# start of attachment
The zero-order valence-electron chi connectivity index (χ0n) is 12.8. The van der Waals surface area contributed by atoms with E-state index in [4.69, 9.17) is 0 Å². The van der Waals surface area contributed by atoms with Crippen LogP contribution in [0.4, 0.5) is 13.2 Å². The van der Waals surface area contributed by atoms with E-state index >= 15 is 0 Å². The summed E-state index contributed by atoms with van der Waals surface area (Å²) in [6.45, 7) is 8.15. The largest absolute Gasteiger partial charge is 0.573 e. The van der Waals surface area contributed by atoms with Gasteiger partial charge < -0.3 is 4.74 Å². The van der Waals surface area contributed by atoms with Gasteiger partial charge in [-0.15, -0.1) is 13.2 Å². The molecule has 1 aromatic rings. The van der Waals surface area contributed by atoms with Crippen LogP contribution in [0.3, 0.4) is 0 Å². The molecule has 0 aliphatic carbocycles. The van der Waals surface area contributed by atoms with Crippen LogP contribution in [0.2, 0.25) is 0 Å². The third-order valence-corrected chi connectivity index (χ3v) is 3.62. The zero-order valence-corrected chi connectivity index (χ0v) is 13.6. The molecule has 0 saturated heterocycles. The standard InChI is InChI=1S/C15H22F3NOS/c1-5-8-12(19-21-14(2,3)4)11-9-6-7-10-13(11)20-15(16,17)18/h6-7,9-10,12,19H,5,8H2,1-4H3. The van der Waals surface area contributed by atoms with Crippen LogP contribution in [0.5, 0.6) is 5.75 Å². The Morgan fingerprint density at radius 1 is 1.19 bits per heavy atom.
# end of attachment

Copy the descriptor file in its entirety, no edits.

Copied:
The zero-order valence-electron chi connectivity index (χ0n) is 12.8. The van der Waals surface area contributed by atoms with E-state index in [4.69, 9.17) is 0 Å². The van der Waals surface area contributed by atoms with Crippen LogP contribution in [0.4, 0.5) is 13.2 Å². The van der Waals surface area contributed by atoms with E-state index >= 15 is 0 Å². The summed E-state index contributed by atoms with van der Waals surface area (Å²) in [6.45, 7) is 8.15. The largest absolute Gasteiger partial charge is 0.573 e. The van der Waals surface area contributed by atoms with Gasteiger partial charge < -0.3 is 4.74 Å². The van der Waals surface area contributed by atoms with Gasteiger partial charge in [-0.15, -0.1) is 13.2 Å². The molecule has 1 aromatic rings. The van der Waals surface area contributed by atoms with Crippen LogP contribution in [0.3, 0.4) is 0 Å². The molecule has 0 aliphatic carbocycles. The van der Waals surface area contributed by atoms with Crippen LogP contribution in [0.2, 0.25) is 0 Å². The third-order valence-corrected chi connectivity index (χ3v) is 3.62. The zero-order valence-corrected chi connectivity index (χ0v) is 13.6. The molecule has 0 saturated heterocycles. The standard InChI is InChI=1S/C15H22F3NOS/c1-5-8-12(19-21-14(2,3)4)11-9-6-7-10-13(11)20-15(16,17)18/h6-7,9-10,12,19H,5,8H2,1-4H3. The van der Waals surface area contributed by atoms with Crippen LogP contribution in [0.5, 0.6) is 5.75 Å². The Morgan fingerprint density at radius 1 is 1.19 bits per heavy atom.